Occupy Denver protesters evicted in fiery clash

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DENVER -- Police and Colorado State Patrol troopers evicted Occupy Denver protesters Tuesday after they started a fire and refused to move their tents from the sidewalk on Broadway next to Civic Center Park.

The mayhem sent protesters scrambling to save belongings and there was even some "Tebowing" seen. All the action happened during the overnight hours on Broadway between Colfax Ave. and 14th Ave.

Police arrested two people for felony arson and two others for misdemeanor disobedience.

Protesters met with Denver's new police chief, Robert White Monday afternoon. The meeting was peaceful, but there were no agreements made.

Everything changed late Monday night. About 50 protesters, the last hold outs, refused to budge when officials asked them to move their tents and signs from the sidewalk.

"This is our home, man, these are things we care about," one protester says. "I'm going to stay here until they arrest me."

Some of them set fire to signs, tents, platforms and construction cones. "We're still not going to go anywhere," a protester says.

But police wearing their protective riot gear moved in. They extinguished the fires and moved everything and everyone out.

Waving an American flag, they tried to make a stand. Some even took time to do some "Tebowing."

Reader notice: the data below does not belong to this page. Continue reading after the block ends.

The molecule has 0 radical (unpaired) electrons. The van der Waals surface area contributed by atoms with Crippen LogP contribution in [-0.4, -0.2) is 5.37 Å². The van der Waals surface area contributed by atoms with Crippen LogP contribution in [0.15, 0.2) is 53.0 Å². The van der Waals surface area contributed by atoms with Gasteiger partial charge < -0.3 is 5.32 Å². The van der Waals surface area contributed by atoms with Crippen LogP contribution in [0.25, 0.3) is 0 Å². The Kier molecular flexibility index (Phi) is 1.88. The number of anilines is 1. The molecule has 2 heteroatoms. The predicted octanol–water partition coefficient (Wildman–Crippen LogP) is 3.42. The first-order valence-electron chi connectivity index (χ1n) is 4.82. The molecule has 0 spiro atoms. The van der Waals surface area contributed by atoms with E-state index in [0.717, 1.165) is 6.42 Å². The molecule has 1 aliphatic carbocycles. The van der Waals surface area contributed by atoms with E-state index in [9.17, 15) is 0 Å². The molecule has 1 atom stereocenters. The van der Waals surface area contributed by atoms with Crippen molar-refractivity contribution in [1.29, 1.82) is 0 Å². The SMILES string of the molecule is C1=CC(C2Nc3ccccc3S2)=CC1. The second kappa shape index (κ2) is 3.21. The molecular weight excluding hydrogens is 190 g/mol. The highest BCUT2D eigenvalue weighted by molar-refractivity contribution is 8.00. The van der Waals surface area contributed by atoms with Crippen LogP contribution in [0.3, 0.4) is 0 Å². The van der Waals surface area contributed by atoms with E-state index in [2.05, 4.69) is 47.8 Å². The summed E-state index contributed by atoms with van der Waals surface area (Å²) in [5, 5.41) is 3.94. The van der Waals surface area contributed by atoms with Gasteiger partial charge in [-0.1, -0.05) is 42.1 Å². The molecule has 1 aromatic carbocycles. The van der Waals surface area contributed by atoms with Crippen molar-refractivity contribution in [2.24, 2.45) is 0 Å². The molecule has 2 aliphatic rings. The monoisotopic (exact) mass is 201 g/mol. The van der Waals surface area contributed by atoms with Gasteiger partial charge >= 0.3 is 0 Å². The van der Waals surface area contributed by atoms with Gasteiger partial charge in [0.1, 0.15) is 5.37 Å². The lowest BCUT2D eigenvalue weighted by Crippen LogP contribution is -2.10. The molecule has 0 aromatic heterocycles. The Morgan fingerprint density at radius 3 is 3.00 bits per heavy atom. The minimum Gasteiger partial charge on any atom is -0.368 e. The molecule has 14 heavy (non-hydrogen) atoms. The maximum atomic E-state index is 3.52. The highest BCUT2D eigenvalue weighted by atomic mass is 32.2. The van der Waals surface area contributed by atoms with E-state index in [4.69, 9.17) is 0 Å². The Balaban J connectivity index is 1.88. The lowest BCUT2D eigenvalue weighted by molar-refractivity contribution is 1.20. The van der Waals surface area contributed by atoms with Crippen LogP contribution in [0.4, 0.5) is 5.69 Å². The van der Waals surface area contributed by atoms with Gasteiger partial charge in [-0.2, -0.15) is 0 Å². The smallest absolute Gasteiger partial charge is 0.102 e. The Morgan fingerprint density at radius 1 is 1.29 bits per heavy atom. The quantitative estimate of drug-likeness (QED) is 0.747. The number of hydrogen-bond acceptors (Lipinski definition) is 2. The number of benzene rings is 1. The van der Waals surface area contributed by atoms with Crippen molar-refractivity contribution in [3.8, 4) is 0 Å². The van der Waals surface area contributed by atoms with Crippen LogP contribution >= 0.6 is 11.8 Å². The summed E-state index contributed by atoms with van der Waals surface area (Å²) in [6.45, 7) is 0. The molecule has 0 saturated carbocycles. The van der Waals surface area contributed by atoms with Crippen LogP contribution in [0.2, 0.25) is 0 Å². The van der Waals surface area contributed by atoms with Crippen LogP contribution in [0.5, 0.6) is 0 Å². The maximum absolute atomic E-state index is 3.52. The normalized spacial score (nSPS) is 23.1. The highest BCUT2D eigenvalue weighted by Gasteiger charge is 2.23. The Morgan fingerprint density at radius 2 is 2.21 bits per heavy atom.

They began a march through Capitol Hill with ideas of going to the Governor's Mansion. But they ended up near E. Colfax Ave. and Downing St. where they saw their belongings in a city trash truck.

"This right here is an affront on the most marginalized people," one protester says.

New Police Chief Robert White arrived as officers brought the situation under control, "To support the men and women of the Police Department and also I made a commitment to the protesters that I would personally be down here," he says.

Occupy Denver protesters were welcomed at Police headquarters Monday. White told them at that time they had to move. "We value their first amendment rights but they have to value everyone else's rights," he says.

"It's too bad we weren't able to come to a more amenable solution to this," a protester says.

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